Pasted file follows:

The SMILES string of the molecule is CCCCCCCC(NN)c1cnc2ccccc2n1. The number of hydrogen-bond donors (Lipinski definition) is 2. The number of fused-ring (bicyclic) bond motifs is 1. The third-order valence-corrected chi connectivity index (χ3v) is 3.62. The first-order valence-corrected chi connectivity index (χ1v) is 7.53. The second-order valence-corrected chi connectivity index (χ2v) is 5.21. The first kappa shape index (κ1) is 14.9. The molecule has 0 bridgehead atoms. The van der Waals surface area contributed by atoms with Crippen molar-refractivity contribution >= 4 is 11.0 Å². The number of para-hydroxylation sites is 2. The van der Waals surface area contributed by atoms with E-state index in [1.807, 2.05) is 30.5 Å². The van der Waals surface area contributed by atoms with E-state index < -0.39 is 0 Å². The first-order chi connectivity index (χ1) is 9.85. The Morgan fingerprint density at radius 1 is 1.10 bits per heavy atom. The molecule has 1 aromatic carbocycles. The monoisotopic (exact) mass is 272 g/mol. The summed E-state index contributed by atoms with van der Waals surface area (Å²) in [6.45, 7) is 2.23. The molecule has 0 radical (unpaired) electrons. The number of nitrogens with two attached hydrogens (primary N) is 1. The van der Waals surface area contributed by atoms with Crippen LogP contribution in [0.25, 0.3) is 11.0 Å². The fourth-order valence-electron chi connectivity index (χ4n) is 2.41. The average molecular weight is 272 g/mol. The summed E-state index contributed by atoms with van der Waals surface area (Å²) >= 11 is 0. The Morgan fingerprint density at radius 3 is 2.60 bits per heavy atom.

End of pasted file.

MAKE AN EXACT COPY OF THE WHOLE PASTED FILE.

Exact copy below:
The SMILES string of the molecule is CCCCCCCC(NN)c1cnc2ccccc2n1. The number of hydrogen-bond donors (Lipinski definition) is 2. The number of fused-ring (bicyclic) bond motifs is 1. The third-order valence-corrected chi connectivity index (χ3v) is 3.62. The first-order valence-corrected chi connectivity index (χ1v) is 7.53. The second-order valence-corrected chi connectivity index (χ2v) is 5.21. The first kappa shape index (κ1) is 14.9. The molecule has 0 bridgehead atoms. The van der Waals surface area contributed by atoms with Crippen molar-refractivity contribution >= 4 is 11.0 Å². The number of para-hydroxylation sites is 2. The van der Waals surface area contributed by atoms with E-state index in [1.807, 2.05) is 30.5 Å². The van der Waals surface area contributed by atoms with E-state index < -0.39 is 0 Å². The first-order chi connectivity index (χ1) is 9.85. The Morgan fingerprint density at radius 1 is 1.10 bits per heavy atom. The molecule has 1 aromatic carbocycles. The monoisotopic (exact) mass is 272 g/mol. The summed E-state index contributed by atoms with van der Waals surface area (Å²) in [6.45, 7) is 2.23. The molecule has 0 radical (unpaired) electrons. The number of nitrogens with two attached hydrogens (primary N) is 1. The van der Waals surface area contributed by atoms with Crippen LogP contribution in [0.25, 0.3) is 11.0 Å². The fourth-order valence-electron chi connectivity index (χ4n) is 2.41. The average molecular weight is 272 g/mol. The summed E-state index contributed by atoms with van der Waals surface area (Å²) >= 11 is 0. The Morgan fingerprint density at radius 3 is 2.60 bits per heavy atom.